For all its excellent capabilities, as a software system uPortal can be a difficult beast to work with. In its role as a Portal framework targeting the JSR-168 Portlet Specification (soon to be JSR-286, Portlet 2.0), it's very nature is to combine with and aggregate independent software projects. It is also an integration platform: it commonly requires passwords, URLs, driver classes, and diverse configuration settings to communicate properly with external systems.
These responsibilities add complexity to the portal as a software project. It's challenging to manage the relationships between the uPortal software and it's dependent projects, especially Java Portlet applications, but also non-portlet components that form a deployment unit with the portal like Apache or Tomcat. The portal, moreover, commonly expresses itself in multiple environments: production, test, development, local, etc. These environments usually require different data, configuration, integration settings.
This page describes some coordinated practices designed to tame these complexities. These solutions are not the only solutions, and may not be suitable for everyone. All options have advantages & drawbacks.
Jasig Source Code
The first order of business is obtaining source code – uPortal, community portlets, perhaps others – from Jasig. Jasig projects are free open source software (FOSS) and can be easily downloaded by anyone. In fact there are many ways to get Jasig source code, and several things you can do with it once you have it. Not surprisingly, some approaches will put you in a better position for the future than others.
In choosing your methods, one of the leading considerations is how easy will it be to upgrade to future releases of uPortal and/or Jasig community portlets. The answer varies between institutions and from project to project, but always it gets dramatically harder as you apply more local customizations to Jasig source code. This trend applies no matter which practice(s) for managing Jasig source you adopt. But some local changes are unavoidable, and there are tactics that can help you manage these differences when the time comes to upgrade.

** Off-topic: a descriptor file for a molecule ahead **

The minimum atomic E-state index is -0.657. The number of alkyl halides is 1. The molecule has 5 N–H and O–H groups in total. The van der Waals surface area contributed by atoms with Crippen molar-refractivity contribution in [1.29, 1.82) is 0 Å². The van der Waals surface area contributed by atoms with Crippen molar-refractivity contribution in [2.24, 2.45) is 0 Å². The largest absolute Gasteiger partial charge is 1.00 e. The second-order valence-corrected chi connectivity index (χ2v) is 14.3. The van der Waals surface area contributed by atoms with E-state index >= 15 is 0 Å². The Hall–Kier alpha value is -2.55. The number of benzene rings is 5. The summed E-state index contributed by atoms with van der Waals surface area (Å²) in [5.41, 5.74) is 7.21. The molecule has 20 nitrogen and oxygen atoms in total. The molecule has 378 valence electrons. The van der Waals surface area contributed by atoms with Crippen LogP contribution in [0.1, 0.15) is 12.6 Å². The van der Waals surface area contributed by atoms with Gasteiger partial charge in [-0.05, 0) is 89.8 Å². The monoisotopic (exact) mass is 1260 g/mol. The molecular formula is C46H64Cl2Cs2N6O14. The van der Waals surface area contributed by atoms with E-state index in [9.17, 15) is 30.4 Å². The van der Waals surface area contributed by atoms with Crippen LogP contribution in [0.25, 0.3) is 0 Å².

Vendor branching is probably the leading practice in software for addressing this class of problem. In essence, it's a strategy for harnessing & applying the differences between version releases of 3rd-party libraries in
svn merge operations. Vendor branching must be set up from the beginning, before you make any customizations.
The canonical setup process is as follows (Subversion):
- Create a space in SVN for vendor project foo at
- Import foo source code under
svn copytag the foo source using the current version name, i.e.
- Again using
svn copy, fold the foo source into your project, i.e.
Now you can make local changes to foo source code where necessary.
Later, you merge changes to foo from future releases using the following process:
/vendor/foo/current/and apply changes from the new release of foo;
- Create a new tag for the foo source based on the new version name, i.e.
- Inside a checkout of
svn mergethe differences to foo between the first tag and the second
- Resolve conflicts (if any);
The vendor branch allows you to apply the difference between foo 1.0.0-GA and 1.1.0-GA using
svn merge. The advantage of
svn merge is it's ability to reconcile these differences with local customizations automatically, provided there are no conflicts. Without the vendor branch, this process must be done by hand. This advantage is the upside of vendor branching; the downsides are in complexity & effort.
Vendor branching makes most sense when:
- You're likely to benefit greatly from the automated merge process (e.g. your customizations extend beyond configuration settings & added files)
- You don't expect to replace the vendor source (vendor drop) very often
- You have a team member who is comfortable with advanced SCM concepts
Subversion Externals Definitions